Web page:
Investors Gave A Teenager $85 Million To Build Weapons — How Did It Go?

At 19, Ethan Thornton founded Mach Industries to replace traditional munitions with hydrogen-powered weaponry. Dropping out of MIT, he secured $85 million from investors, including Sequioa’s Shaun Maguire, who co-led a $5 million seed funding round, and Bedrock’s managing partner Geoff Lewis who led a $79 million series A investment. This gave the startup a valuation of $335 million.

Despite the funding, the company faced challenges. Former employees described a chaotic environment with safety issues and an inexperienced leadership style. Former program manager Eric McManus raised concerns about rapid funding without solid products, expressing his apprehensions to Forbes: “To get that much money, that soon, without any real product, without a flight test, without a demo? Nothing.”

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Silicon Valley’s “move fast and break things” almost proved fatal for the then-teenage CEO. During a test, Thornton and an employee narrowly escaped a fatal accident when a hydrogen-powered gun exploded, spraying shrapnel across the area. Thornton was uninjured, but his colleague was hospitalized with shrapnel all over his body.

Thornton’s ambitious projects included hydrogen-powered firearms and the “Prometheus” hydrogen generator, a mobile weapon that could be utilized on the battlefield. However, due to unforeseen cost issues and the company’s lack of an economical way to produce aluminum fuel for hydrogen production, the project was later scrapped. This decision was made to ensure the company’s financial stability and focus on other viable projects.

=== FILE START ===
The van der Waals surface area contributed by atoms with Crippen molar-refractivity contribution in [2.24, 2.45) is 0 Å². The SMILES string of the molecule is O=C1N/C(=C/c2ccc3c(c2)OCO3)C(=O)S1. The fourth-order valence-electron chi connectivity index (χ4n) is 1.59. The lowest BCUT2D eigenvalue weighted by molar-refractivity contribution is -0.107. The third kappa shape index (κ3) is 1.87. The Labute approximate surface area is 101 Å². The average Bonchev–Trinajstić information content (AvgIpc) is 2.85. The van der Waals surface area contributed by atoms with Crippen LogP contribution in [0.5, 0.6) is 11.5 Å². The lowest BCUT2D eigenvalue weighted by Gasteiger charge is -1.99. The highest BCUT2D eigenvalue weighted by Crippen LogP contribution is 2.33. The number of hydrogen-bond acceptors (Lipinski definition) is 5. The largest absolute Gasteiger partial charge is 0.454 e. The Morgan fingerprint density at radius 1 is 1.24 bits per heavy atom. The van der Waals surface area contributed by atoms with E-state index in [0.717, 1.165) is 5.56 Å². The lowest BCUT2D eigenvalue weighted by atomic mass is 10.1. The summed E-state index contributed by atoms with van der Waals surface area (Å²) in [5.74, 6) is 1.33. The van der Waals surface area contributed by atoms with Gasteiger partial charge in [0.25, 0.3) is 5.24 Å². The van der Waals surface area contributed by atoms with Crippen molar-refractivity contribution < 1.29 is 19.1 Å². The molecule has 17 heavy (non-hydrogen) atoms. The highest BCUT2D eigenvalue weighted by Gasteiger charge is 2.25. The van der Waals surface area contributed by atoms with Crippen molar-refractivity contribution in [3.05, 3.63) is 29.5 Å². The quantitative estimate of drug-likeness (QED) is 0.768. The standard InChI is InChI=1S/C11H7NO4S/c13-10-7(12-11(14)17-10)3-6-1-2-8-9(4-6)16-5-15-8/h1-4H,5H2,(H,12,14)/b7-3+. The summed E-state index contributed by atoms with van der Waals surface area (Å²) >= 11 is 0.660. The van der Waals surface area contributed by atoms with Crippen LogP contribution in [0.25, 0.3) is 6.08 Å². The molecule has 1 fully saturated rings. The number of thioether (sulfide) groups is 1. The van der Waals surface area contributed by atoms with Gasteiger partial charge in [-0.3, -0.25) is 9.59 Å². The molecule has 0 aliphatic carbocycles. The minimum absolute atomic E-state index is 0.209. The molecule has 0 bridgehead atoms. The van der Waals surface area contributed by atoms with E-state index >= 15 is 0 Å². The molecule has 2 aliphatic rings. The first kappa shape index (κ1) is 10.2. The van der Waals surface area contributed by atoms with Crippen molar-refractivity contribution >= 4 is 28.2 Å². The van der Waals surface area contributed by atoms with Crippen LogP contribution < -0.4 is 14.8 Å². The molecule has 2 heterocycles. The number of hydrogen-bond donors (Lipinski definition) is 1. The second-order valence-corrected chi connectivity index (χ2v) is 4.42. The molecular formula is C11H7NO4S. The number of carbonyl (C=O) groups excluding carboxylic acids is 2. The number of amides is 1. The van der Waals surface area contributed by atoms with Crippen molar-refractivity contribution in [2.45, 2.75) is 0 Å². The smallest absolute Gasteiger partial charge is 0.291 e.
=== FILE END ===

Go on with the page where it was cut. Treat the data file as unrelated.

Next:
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Defense Tech Boom

Due to global tensions between the world’s superpowers, defense and military startups are new VC darlings. Mach Industries is a shining example of the burgeoning defense tech startup scene, which has been attracting substantial VC funding. According to PitchBook, a staggering $100 billion has been invested in the defense technology sector since 2020, underscoring this industry’s immense potential and growth.

One of the key advantages that startups bring to the defense sector is agility and innovation. Unlike traditional defense contractors, startups can move faster and with less red tape. This agility allows them to develop and deploy new technologies faster, giving them a competitive edge in an increasingly dynamic and unpredictable security environment.

Startups like Palmer Luckey’s Anduril Industries are scoring major contracts with the U.S. Air Force and other military branches, snapping them up from Boeing, Lockheed Martin, and other legacy military contractors. Luckey’s company has been tasked with creating autonomous fighter jets — a core part of the Air Force’s efforts to modernize its fleet.

As these new startups continue to attract investment and grow their presence in the market, they’re poised to play an increasingly important role in meeting the evolving security challenges of the 21st century.

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